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Creating Your Web Site with Free Tools

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If you already know how to use a word processor, such as Microsoft Word or Open Writer, you'll feel right at home with KompoZer.  KompoZer is an Open Source program (that means it's free) that lets you create web pages using a WYSIWYG (what you see is what you get) interface, just like a word processor.  If your web site will have more than one page (most sites do) KompoZer has features to manage the entire site together, instead of having to manage every page separately.

Before you get started with KompoZer, you should first register your domain and your hosting service.

You'll also need to download the KompoZer program. You can download it for free from There are versions of KompoZer for Windows, Macintosh and Linux.

Don't like KompoZer? No problem! There are lots of free web tools available. Click here for more choices?

How to use KompoZer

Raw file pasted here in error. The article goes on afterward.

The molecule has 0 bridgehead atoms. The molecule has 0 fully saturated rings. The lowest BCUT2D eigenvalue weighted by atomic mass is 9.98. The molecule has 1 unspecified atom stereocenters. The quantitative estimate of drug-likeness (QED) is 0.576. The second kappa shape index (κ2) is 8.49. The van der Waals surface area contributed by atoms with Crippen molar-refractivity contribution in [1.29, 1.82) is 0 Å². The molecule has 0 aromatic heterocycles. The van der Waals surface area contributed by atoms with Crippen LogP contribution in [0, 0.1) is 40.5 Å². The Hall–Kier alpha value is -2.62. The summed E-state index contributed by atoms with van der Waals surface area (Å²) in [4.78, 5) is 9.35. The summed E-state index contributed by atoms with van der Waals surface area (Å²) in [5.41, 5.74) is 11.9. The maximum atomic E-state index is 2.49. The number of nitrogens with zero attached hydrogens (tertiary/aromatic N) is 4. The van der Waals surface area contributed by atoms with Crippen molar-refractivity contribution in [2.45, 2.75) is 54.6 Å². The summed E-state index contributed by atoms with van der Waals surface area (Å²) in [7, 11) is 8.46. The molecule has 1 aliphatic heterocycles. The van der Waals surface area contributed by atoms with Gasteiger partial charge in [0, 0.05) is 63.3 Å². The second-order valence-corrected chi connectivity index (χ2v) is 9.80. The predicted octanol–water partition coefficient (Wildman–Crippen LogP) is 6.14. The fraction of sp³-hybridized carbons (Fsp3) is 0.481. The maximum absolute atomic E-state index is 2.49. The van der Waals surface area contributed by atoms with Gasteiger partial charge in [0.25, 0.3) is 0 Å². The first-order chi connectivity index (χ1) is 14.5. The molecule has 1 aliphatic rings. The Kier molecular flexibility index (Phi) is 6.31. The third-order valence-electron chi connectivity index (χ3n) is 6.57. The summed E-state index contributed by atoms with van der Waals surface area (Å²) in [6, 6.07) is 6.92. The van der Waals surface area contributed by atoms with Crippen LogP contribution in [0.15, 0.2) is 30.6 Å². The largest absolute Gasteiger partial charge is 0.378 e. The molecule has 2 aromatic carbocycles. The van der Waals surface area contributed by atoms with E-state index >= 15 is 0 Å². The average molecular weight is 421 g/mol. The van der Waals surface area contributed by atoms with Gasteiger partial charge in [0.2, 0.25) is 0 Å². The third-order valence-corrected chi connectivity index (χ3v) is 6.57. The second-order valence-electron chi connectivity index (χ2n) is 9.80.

There is an excellent tutorial on the web for getting started with your new web site with KompoZer.  Follow the directions and you'll have no trouble creating your page.

You'll see lots of places you can buy domains and web hosting services.  For example, they visibly promote  Red Ace not only charges less than dotster, but charges less than the cheap web hosting services mentioned in the tutorial.  Pat yourself on the back - you made a good decision to put your web site on Red Ace!

The tutorial tells you to have certain information ready from your commercial web host (that's Red Ace.)  Here is the information you need:
  • Site Name. You can use anything you like here.  The advice in the tutorial is fine, or use your own creativity!  Whatever you put here will appear in the frame at the top of the web browser when someone views your web site, so it's a way to express who you are.  This name also helps search engines like Google find your site.
  • HTTP address of your homepage.  This is the domain name you registered above.  If you registered, use
  • Publishing server.  Red Ace uses the ftp prefix, such as  The directory for custom web hosting is "httpdocs" but leave it out for economy web hosting.  So your full Publishing server will be  (economy hosting)   (custom hosting)
  • User name and password.  You chose these when you set up your hosting service in the "Registering your web hosting site" step above.

Notes on the Tutorial

You may have some questions about the tutorial.  Here are some hints to help you through it.

Most importantly, be sure to save your work and exit from KompoZer after each chapter.  This is especially important after the first chapter, because when you start it up for the second chapter you'll see the KompoZer Site Manager panel with your web pages in it.